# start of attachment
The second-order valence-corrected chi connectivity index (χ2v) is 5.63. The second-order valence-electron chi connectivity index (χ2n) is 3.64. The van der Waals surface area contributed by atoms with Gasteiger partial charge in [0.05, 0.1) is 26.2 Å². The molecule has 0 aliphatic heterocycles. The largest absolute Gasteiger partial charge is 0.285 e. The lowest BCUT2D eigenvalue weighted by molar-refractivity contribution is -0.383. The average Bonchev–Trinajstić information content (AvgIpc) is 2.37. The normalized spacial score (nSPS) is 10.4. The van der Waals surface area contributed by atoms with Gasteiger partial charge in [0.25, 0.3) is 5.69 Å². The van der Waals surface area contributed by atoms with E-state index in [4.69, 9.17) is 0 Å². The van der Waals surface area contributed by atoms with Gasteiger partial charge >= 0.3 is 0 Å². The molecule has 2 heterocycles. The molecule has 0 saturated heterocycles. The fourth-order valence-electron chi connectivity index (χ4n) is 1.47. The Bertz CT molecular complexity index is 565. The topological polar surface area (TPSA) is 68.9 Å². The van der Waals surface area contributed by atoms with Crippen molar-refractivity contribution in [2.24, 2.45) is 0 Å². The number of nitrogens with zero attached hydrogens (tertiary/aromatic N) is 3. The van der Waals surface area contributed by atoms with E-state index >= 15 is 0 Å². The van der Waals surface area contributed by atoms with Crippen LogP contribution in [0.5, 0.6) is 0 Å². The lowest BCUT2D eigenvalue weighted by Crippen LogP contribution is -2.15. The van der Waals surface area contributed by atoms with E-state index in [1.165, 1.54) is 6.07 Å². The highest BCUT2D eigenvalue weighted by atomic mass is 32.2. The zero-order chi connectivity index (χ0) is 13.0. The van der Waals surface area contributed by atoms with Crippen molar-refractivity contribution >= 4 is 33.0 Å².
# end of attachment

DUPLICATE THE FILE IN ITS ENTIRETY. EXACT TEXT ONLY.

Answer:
The second-order valence-corrected chi connectivity index (χ2v) is 5.63. The second-order valence-electron chi connectivity index (χ2n) is 3.64. The van der Waals surface area contributed by atoms with Gasteiger partial charge in [0.05, 0.1) is 26.2 Å². The molecule has 0 aliphatic heterocycles. The largest absolute Gasteiger partial charge is 0.285 e. The lowest BCUT2D eigenvalue weighted by molar-refractivity contribution is -0.383. The average Bonchev–Trinajstić information content (AvgIpc) is 2.37. The normalized spacial score (nSPS) is 10.4. The van der Waals surface area contributed by atoms with Gasteiger partial charge in [0.25, 0.3) is 5.69 Å². The van der Waals surface area contributed by atoms with E-state index in [4.69, 9.17) is 0 Å². The van der Waals surface area contributed by atoms with Gasteiger partial charge >= 0.3 is 0 Å². The molecule has 2 heterocycles. The molecule has 0 saturated heterocycles. The fourth-order valence-electron chi connectivity index (χ4n) is 1.47. The Bertz CT molecular complexity index is 565. The topological polar surface area (TPSA) is 68.9 Å². The van der Waals surface area contributed by atoms with Crippen molar-refractivity contribution in [2.24, 2.45) is 0 Å². The number of nitrogens with zero attached hydrogens (tertiary/aromatic N) is 3. The van der Waals surface area contributed by atoms with E-state index >= 15 is 0 Å². The van der Waals surface area contributed by atoms with Crippen LogP contribution in [0.5, 0.6) is 0 Å². The lowest BCUT2D eigenvalue weighted by Crippen LogP contribution is -2.15. The van der Waals surface area contributed by atoms with E-state index in [1.165, 1.54) is 6.07 Å². The highest BCUT2D eigenvalue weighted by atomic mass is 32.2. The zero-order chi connectivity index (χ0) is 13.0. The van der Waals surface area contributed by atoms with Crippen molar-refractivity contribution >= 4 is 33.0 Å².